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Xerox Shares Overreacting to ACS Deal

Sep. 28, 2009 12:00 PM ETXRX, ACS
Brendan Wagner profile picture
Brendan Wagner

Iconic but lethargic printing and "services" firm Xerox (XRX) has agreed to purchase business process outsourcing (BPO) firm Affiliated Computer Systems (ACS) for $63 in cash and stock. The dual cash and stock nature of the deal is used to reduce the out-of-pocket cash expense for Xerox, and to incentivize ACS employees with a stake in their new firm. Xerox shares are off almost 17% on the news - a total overreaction, and I'm buying shares this morning.

The offer to ACS consists of $18.60 in cash and 4.935 shares of XRX for each ACS share they own -->> this amounted to $63 per share based on Friday's closing price for Xerox, but today the market is punishing Xerox, with shares trading all the way down to $7.55. Thanks to the stock nature of the deal, this reduces the offer to ACS shareholders to $55 from $63. Ouch.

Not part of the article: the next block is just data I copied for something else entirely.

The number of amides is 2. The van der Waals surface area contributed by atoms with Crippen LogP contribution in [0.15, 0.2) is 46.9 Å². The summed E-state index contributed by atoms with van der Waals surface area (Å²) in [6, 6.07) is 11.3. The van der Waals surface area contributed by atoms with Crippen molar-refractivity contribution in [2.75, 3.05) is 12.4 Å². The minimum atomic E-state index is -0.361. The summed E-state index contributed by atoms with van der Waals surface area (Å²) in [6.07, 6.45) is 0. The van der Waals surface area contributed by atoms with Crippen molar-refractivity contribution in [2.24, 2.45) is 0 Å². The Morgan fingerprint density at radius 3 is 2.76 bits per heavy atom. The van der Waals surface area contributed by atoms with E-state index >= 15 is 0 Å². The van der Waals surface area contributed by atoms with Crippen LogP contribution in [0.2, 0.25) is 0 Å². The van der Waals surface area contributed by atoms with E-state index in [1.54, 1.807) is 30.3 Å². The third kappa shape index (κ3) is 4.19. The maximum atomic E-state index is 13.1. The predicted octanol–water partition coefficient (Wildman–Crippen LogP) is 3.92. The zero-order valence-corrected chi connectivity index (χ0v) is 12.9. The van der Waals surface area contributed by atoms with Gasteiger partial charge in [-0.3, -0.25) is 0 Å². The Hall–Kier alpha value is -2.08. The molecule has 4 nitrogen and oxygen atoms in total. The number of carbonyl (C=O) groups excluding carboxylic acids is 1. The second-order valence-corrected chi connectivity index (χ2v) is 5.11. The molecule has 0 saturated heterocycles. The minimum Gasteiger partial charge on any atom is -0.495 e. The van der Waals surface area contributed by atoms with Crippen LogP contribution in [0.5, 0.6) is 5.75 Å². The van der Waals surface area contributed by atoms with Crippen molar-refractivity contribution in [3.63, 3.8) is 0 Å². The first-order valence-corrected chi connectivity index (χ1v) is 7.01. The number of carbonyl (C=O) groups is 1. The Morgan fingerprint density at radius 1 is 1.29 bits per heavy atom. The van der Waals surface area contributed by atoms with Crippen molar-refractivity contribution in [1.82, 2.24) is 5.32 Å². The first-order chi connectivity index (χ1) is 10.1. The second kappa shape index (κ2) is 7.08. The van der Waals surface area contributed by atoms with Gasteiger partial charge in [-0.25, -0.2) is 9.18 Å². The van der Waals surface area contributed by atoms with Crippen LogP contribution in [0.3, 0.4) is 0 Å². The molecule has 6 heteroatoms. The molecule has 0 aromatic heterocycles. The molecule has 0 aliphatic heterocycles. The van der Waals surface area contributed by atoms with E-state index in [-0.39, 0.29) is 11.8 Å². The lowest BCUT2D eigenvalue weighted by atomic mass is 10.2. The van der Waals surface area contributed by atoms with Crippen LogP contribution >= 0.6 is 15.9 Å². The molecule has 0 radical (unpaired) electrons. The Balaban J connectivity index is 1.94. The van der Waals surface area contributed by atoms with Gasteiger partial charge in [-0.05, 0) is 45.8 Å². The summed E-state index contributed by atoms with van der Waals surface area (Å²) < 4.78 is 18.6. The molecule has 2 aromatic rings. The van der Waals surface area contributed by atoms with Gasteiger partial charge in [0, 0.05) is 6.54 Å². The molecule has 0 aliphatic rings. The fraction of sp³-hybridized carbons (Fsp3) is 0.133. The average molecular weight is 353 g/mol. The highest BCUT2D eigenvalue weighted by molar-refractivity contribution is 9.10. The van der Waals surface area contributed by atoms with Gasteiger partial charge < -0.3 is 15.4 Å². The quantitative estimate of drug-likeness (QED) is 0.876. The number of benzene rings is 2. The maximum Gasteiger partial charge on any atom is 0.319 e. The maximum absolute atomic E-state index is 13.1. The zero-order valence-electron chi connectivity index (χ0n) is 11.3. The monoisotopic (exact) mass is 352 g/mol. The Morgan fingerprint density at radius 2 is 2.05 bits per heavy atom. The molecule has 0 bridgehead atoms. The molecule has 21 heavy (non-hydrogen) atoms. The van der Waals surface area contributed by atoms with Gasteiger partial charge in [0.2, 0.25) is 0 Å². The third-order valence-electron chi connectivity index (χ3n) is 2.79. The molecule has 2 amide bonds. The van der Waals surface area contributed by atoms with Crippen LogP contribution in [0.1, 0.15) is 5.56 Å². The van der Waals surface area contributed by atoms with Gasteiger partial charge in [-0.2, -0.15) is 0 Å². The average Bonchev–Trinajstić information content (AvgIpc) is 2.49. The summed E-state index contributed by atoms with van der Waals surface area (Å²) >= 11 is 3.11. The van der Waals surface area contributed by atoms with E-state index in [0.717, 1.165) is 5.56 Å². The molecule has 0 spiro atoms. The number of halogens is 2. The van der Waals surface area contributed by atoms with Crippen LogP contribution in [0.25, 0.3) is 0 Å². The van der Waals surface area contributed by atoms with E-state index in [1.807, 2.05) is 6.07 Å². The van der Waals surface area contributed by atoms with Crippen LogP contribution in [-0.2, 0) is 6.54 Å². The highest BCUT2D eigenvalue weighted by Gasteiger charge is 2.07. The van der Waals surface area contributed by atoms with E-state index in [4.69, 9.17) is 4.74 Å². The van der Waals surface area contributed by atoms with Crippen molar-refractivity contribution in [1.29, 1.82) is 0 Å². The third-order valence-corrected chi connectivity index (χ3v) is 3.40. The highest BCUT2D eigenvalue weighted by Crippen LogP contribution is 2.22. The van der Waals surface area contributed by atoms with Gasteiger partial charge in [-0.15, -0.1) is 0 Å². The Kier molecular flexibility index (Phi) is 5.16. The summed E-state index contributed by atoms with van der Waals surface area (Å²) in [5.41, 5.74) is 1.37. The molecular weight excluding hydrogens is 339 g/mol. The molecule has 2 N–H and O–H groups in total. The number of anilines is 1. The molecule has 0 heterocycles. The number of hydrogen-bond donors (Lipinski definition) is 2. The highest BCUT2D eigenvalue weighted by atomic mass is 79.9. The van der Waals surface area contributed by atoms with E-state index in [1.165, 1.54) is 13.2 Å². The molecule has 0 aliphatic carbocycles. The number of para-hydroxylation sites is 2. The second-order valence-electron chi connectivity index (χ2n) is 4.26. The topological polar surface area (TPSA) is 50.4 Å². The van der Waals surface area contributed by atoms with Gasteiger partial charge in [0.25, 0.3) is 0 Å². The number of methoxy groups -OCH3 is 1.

Why is Xerox off so much? They're purchasing a company with double the profit margin, and for a pretty decent price. At the $64 offer price and considering ACS' cash balance, it looked to me that Xerox was paying a FCFY (Free Cash Flow Yield) of 11%. At this lower price based on where shares are now trading, it looks more like 13%. And this is before major cost-cutting (no I won't say "synergies"!) adds a point or more to that.

ACS' revenue and Free Cash Flow:

...And the combined entity's projected Free Cash Flow - big numbers:

I'd say the biggest reason Xerox shares are off is worries about the ability to finance the deal, which was not mentioned much in the presentation slides this morning, nor in the press release. Xerox has a massive debt load, but they also generate massive cash flow, leading to a FCFY of almost 20% based on the current stock market

This article was written by

Brendan Wagner profile picture
Brendan Wagner is a portfolio manager at Spectrum Advisory Services in Atlanta. In addition to managing portfolios for private individuals, families and corporations, Spectrum is the advisor for the Marathon Value Portfolio (MVPFX) mutual fund. After graduating with a finance degree from Boston College in 2000, Brendan has worked in equity research and portfolio management ever since. www.spectrumadvisory.com

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